Family law includes the determination of paternity, a case where we must know whether the alleged father is the child's biological father. We represent both mothers and fathers in paternity cases in South Florida. A man may be a presumptive father, a putative father, a prospective father, or an unmarried biological father, yet have no rights other than notice of proceedings with respect to the child. If the child is born to a woman who is married to someone other than the man in question, he may be entitled to even less.How Do I Determine Paternity?
Paternity requires either the father's acknowledgment that he is the biological father or a scientific blood test that reflects paternity with nearly 100 percent certainty. Sometimes, even if the paternity test result is positive, it may be necessary for us to go before a judge and prove with scientific evidence that the test results are incorrect.
Once paternity of a child is proven, we then need to address issues such as child support, parental responsibility and a time-sharing schedule. In some cases, we may use a mental health professional, Guardian Ad Litem, or another third party to help us establish the relationship between the father and child.
Paternity cases in the State of Florida may include child support, time-sharing, and parenting plans for either parent, which can be determined through mediation or litigation. We know that these are difficult cases that are highly emotional, and the attorneys of Hertz • Sager will treat your case with care and understanding to reach a resolution that is in the best interest of your child.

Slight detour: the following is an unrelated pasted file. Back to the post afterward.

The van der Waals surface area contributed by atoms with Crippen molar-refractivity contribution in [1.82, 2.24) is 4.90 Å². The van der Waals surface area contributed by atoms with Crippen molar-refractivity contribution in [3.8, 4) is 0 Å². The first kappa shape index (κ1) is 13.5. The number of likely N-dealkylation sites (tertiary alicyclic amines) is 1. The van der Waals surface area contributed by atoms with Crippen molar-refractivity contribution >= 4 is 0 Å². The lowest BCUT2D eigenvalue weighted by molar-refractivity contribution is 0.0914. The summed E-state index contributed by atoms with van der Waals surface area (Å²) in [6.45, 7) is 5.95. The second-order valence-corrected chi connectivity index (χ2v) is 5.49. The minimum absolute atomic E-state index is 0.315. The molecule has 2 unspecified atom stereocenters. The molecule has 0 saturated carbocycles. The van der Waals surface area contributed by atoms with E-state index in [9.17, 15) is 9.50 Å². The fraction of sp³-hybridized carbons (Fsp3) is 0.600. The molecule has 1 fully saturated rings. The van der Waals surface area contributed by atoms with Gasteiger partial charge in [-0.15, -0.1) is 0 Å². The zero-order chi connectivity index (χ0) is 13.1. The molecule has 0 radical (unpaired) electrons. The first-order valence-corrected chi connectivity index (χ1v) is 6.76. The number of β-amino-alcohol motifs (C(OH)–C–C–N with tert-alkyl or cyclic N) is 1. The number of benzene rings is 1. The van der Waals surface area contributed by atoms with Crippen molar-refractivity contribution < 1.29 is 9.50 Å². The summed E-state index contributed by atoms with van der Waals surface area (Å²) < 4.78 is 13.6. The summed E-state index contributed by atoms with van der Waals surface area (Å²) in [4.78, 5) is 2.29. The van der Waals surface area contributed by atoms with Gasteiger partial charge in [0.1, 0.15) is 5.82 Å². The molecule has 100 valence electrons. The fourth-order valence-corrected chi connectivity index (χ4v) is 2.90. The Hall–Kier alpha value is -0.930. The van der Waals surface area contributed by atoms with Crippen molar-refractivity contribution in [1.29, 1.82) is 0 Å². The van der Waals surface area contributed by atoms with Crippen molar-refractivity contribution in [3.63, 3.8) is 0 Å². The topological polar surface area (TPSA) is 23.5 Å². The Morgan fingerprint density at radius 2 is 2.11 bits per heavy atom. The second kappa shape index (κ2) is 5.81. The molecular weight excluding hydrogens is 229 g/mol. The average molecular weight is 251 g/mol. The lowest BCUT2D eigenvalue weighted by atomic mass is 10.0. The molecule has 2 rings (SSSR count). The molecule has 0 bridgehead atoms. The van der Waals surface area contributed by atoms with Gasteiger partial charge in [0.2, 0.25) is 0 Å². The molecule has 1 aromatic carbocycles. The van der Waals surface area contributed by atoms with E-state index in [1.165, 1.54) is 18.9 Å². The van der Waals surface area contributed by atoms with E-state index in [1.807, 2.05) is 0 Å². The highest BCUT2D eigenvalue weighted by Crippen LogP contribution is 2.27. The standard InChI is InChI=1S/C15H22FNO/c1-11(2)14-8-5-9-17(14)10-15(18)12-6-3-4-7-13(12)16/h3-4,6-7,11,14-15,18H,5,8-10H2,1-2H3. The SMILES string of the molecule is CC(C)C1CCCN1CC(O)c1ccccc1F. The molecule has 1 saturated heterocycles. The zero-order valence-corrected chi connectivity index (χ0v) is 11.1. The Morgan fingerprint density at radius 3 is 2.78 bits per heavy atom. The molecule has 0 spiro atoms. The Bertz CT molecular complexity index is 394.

Please contact us either online or by telephone at 305.444.3323 so we can to schedule a consultation with you.Father’s Rights
Both parents have equal rights to participate in the child-rearing, decision-making for and time-sharing with their children. Both parents also owe a duty of financial support to their children. Florida law requires courts to treat Fathers equally to that of Mothers when making decisions related to children, with the best interest of the child being the primary consideration.
In most circumstances, both Fathers and Mother have the right to have frequent and continuing contact with the children (referred to as timesharing) and to participate in decision-making of major decisions affecting the children (referred to as shared parental responsibility). The policy behind both parents’ equal entitlement to time-sharing with and decision-making over children is that children generally benefit from having two loving and involved parents, regardless of the breakdown of the parents’ marital or other relationship.
Florida law also requires courts to establish both parents’ child support obligations in any case where there are minor children. There is a common misconception that only Fathers are ordered to pay child support and only Mothers receive child support. Child support is calculated by statute and is based, in part, upon each parents’ income and the amount of overnights the children spend with each parent.
Understandably, most Fathers have concerns that they will not be treated equally in the eyes of the law when it comes to decisions related to their children whether in a dissolution of marriage case, paternity case or modification case. The attorneys at Hertz • Sager have experience in successfully representing Fathers in cases involving a vast array of children’s issues. If you have questions related to your rights as a Father, contact Hertz • Sager to help you protect your rights related to your children.